News

Welsh Council renews £15 million contract with company at heart of free meal parcel controversy

03 Feb 2021 4 minutes Read
An inadequate food parcel by Chartwells meant to last a child for 10 days distributed to a single parent in the south east of England (Photo: @RoadsideMum). Marcus Rashford. Picture by Oleg Bkhambri (CC BY-SA 4.0).

A Welsh council is to pay at least another £15 million to the catering company that sparked controversy by providing “meagre” food parcels to disadvantaged families during confinement.

Nation.Cymru reported last month how Newport City Council outsourced catering for more than 50 schools to Chartwells in 2010 at a cost of over £20 million.

The education sector catering firm’s free meal parcels – the contents of which were Tweeted out by an enraged mother – were slammed by campaigning footballer Marcus Rashford last month.

Now a freedom of information request has revealed the cost of Newport Council’s decision in September to renew the contract until 2030.

It shows the Council will pay at least £1.35 million a year to Chartwells for the provision of free school meals, although the amount “will fluctuate throughout the life of the contract as it is based on the number of eligible pupils.”

The contract also involves a £164,000-a-year payment for breakfast clubs, taking its total value to at least £15.14 million over 10 years.

It means Newport Council will have paid Chartwells over £36 million by the end of the decade and the contract could be extended for a further five-year period without the need for a new procurement process.

Vouchers

The original decision to award the contract to Chartwells, which saved the Council £355,000, was “based 70% on cost and 30% on quality,” according to a report by the Smith Institution and Unison trade union.

The Council said it had received no formal complaints about the service, had held an open procurement process and that bids were evaluated by a panel including representatives of local schools.

But the leader of the Council’s Liberal Democrat group, Carmel Townsend, has said she is “hugely disappointed that this company is used by Newport council, and even more concerned that they have been given a ten-year contract to deliver this.”

Her comments came after a parent in England posted a photo of a 10-day food “hamper” provided by Chartwells, the contents of which was branded “meagre” by food writer Jack Monroe and “unacceptable” by campaigning footballer Marcus Rashford.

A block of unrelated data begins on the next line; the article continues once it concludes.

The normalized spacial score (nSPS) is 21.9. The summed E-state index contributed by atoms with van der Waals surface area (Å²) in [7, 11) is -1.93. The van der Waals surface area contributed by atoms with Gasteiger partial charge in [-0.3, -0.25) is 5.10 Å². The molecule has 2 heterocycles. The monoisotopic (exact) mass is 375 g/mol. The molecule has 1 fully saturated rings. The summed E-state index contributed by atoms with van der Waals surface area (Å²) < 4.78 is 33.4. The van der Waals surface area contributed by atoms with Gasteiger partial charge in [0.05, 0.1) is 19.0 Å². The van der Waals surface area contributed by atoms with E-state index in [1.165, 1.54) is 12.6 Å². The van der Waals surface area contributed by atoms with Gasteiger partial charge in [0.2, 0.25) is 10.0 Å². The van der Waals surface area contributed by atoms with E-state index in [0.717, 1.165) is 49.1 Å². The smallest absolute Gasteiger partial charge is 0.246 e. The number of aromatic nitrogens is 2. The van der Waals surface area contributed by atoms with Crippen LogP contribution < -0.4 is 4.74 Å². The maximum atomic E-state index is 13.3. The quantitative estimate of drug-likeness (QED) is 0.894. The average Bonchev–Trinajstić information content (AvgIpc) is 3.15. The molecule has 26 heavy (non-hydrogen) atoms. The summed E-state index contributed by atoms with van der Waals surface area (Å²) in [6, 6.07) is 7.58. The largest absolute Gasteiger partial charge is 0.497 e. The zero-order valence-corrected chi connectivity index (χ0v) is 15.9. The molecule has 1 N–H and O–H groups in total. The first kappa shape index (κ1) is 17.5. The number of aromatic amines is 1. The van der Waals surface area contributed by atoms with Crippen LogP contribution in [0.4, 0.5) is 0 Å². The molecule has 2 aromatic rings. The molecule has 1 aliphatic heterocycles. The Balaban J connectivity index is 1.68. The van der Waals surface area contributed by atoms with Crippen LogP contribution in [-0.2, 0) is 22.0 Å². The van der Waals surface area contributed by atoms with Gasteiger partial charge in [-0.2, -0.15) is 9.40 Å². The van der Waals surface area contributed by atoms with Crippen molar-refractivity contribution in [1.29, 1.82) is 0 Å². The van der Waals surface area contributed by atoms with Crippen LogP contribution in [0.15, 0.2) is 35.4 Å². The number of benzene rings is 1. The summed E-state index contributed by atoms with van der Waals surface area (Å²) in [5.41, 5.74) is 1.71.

As a result, England’s department for education was subsequently forced to give parents the option of receiving food vouchers rather than parcels from firms like Chartwells.

‘Direct’

Newport City Council is among a majority of Welsh councils which are providing vouchers to parents rather than parcels.

However, three Welsh local authorities are continuing to deliver food parcels to mixed reviews. Hampers provided by Caerphilly council have won praise online from parents and campaigners.

But Bridgend County Council have received complaints over the food parcels distributed through a contract with Bristol-based firm, the Real Wrap.

“Many parents have got in touch with us to say they’re not happy with the food parcels you deliver,” said Plaid Cymru MS Bethan Sayed in a video message to the Council.

“Many of the veg are rotten or out of date by the end of the week, dietary requirements are not being met, especially if young children have diabetes for example, and delivery times are inconvenient, especially for those families who are at work.”

Bridgend County Council cabinet member for education, Charles Smith, said the council “continue to believe that the direct delivery of food parcels containing nutritious breakfast and lunch items has been more effective and ultimately better for the children concerned.”

A Senedd petition has been started calling for the Welsh Government to revise guidance on free school meals to remove the option of food parcels.

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